How families trained for 172nd Stryker BCT homecoming
December 11, 2006
FORT WAINWRIGHT, Alaska (Army News Service, Dec. 11, 2006) - Family members and friends of the recently returned 172nd Stryker Brigade Combat Team spent a few weeks in a new type of reintegration training before their Soldiers returned home.
"Back in July and August we completed a round of reintegration classes prior to the brigade's extension. The feedback we received from those classes let us know that something more was needed," said Lt. Col. Greg Parrish, deputy commander, 172nd SBCT.
"We decided to try a whole new approach to this new round of classes. We worked out a way to make the sessions more interactive," he added.
With the help of Fort Wainwright mental health personnel and a Department of the Army Tiger Team, the SBCT decided to focus more on areas such as post traumatic stress disorder, communication, personal stories and how everyone has changed, Parrish said.
He began every session by talking about his own experience with redeployment. Following this, he separated everyone into smaller groups.
"The smaller groups allow for more one on one interaction," said Capt. Joseph Brady, clinical psychologist, Medical Department Activity-Alaska. "Included in the groups were counselors and Soldiers from the brigade who had previously returned from Iraq for various reasons."
Each group discussed the targeted topics as well as many other things, Brady said.
All group discussions included a time where the family members and friends could ask whatever was on their mind. In one class, for example, one wife asked for advice on helping her child get acquainted with his father.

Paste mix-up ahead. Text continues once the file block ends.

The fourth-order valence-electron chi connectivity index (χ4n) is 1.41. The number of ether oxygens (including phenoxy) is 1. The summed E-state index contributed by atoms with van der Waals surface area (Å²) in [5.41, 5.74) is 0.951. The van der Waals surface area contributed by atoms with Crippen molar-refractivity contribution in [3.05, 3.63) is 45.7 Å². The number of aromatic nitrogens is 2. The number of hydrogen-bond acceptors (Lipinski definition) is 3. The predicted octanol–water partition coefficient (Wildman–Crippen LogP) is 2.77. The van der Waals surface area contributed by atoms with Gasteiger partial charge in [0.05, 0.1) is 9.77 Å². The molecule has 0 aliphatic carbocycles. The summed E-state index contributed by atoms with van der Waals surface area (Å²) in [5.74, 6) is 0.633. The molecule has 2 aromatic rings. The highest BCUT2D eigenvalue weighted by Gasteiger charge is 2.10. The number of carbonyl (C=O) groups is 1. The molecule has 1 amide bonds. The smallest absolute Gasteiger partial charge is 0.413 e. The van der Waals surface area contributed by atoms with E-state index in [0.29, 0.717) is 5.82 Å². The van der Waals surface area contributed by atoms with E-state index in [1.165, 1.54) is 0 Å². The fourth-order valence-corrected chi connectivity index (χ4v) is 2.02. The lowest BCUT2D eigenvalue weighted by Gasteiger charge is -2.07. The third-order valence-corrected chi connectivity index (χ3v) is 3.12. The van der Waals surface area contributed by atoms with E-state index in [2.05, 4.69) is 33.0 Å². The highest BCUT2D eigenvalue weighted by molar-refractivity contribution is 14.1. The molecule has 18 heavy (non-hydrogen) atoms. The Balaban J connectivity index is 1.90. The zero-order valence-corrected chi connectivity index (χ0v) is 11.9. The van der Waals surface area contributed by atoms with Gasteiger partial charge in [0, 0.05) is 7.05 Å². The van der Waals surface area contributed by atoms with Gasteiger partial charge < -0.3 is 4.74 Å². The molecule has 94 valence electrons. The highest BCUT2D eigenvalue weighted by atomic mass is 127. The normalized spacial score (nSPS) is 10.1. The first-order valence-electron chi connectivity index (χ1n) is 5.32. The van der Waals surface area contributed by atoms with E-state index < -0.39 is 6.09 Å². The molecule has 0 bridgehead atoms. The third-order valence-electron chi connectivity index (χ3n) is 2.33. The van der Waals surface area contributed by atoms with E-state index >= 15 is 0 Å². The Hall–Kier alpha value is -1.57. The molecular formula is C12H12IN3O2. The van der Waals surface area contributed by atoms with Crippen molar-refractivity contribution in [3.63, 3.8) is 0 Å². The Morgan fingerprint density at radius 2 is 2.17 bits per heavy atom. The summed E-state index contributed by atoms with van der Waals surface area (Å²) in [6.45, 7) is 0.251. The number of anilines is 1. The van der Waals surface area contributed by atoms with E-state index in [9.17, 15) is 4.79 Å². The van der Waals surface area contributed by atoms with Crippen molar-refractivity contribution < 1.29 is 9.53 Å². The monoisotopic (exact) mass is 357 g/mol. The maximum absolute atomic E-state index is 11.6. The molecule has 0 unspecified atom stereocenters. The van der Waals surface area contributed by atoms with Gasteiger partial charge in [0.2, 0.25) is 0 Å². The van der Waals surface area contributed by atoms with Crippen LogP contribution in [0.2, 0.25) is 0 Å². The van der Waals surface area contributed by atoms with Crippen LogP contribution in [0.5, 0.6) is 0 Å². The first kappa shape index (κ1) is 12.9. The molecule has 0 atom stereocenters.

"I came to just share my concerns with others, learn more about the signs of combat stress and how to help my husband if he ends up suffering from it," said Kari Pollack, wife of Staff Sgt. Eric Pollack, 562nd Engineer Company. "I want to help ease his transition home and this session gave me a road map of things that we might expect in the next few months."
Overall, communication was a big topic of discussion.
"Everybody is a different person from when the brigade deployed," Pollack said.
In addition to the many Fort Wainwright-based organizations present, several different groups from the Fairbanks community were there to reach out and offer help to Soldiers and their families.
"I feel these sessions have helped to build and reinforce realistic expectations for spouses," Brady said. "So far, we've had a lot of positive feedback, and I think this training will help make this reintegration a bit easier on everyone."
(Evans serves with the 20th PAD)